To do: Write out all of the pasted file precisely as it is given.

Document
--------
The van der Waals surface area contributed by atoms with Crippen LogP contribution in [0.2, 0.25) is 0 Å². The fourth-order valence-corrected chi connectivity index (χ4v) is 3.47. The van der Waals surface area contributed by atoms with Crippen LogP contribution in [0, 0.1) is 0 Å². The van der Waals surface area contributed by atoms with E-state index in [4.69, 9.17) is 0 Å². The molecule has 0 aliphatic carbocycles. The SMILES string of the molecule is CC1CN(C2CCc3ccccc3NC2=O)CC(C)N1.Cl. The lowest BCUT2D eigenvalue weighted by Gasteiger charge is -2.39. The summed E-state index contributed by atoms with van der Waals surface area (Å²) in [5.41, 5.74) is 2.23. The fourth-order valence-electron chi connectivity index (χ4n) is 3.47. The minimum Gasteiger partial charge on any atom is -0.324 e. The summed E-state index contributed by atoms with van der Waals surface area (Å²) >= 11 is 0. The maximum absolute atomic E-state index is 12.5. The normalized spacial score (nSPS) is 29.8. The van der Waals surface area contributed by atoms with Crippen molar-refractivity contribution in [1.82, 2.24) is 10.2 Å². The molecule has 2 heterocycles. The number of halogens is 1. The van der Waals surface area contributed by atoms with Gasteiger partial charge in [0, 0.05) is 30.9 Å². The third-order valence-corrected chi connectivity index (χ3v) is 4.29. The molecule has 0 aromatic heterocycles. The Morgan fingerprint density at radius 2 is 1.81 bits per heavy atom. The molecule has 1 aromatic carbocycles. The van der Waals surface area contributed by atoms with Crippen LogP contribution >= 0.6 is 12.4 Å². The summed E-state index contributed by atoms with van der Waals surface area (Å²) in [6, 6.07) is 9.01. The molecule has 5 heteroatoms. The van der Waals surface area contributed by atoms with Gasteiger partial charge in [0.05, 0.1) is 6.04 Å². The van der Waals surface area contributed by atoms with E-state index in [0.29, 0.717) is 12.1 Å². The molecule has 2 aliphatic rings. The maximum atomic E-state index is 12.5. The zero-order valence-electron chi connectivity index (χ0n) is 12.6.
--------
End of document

The van der Waals surface area contributed by atoms with Crippen LogP contribution in [0.2, 0.25) is 0 Å². The fourth-order valence-corrected chi connectivity index (χ4v) is 3.47. The van der Waals surface area contributed by atoms with Crippen LogP contribution in [0, 0.1) is 0 Å². The van der Waals surface area contributed by atoms with E-state index in [4.69, 9.17) is 0 Å². The molecule has 0 aliphatic carbocycles. The SMILES string of the molecule is CC1CN(C2CCc3ccccc3NC2=O)CC(C)N1.Cl. The lowest BCUT2D eigenvalue weighted by Gasteiger charge is -2.39. The summed E-state index contributed by atoms with van der Waals surface area (Å²) in [5.41, 5.74) is 2.23. The fourth-order valence-electron chi connectivity index (χ4n) is 3.47. The minimum Gasteiger partial charge on any atom is -0.324 e. The summed E-state index contributed by atoms with van der Waals surface area (Å²) >= 11 is 0. The maximum absolute atomic E-state index is 12.5. The normalized spacial score (nSPS) is 29.8. The van der Waals surface area contributed by atoms with Crippen molar-refractivity contribution in [1.82, 2.24) is 10.2 Å². The molecule has 2 heterocycles. The number of halogens is 1. The van der Waals surface area contributed by atoms with Gasteiger partial charge in [0, 0.05) is 30.9 Å². The third-order valence-corrected chi connectivity index (χ3v) is 4.29. The molecule has 0 aromatic heterocycles. The Morgan fingerprint density at radius 2 is 1.81 bits per heavy atom. The molecule has 1 aromatic carbocycles. The van der Waals surface area contributed by atoms with Crippen LogP contribution >= 0.6 is 12.4 Å². The summed E-state index contributed by atoms with van der Waals surface area (Å²) in [6, 6.07) is 9.01. The molecule has 5 heteroatoms. The van der Waals surface area contributed by atoms with Gasteiger partial charge in [0.05, 0.1) is 6.04 Å². The van der Waals surface area contributed by atoms with E-state index in [0.29, 0.717) is 12.1 Å². The molecule has 2 aliphatic rings. The maximum atomic E-state index is 12.5. The zero-order valence-electron chi connectivity index (χ0n) is 12.6.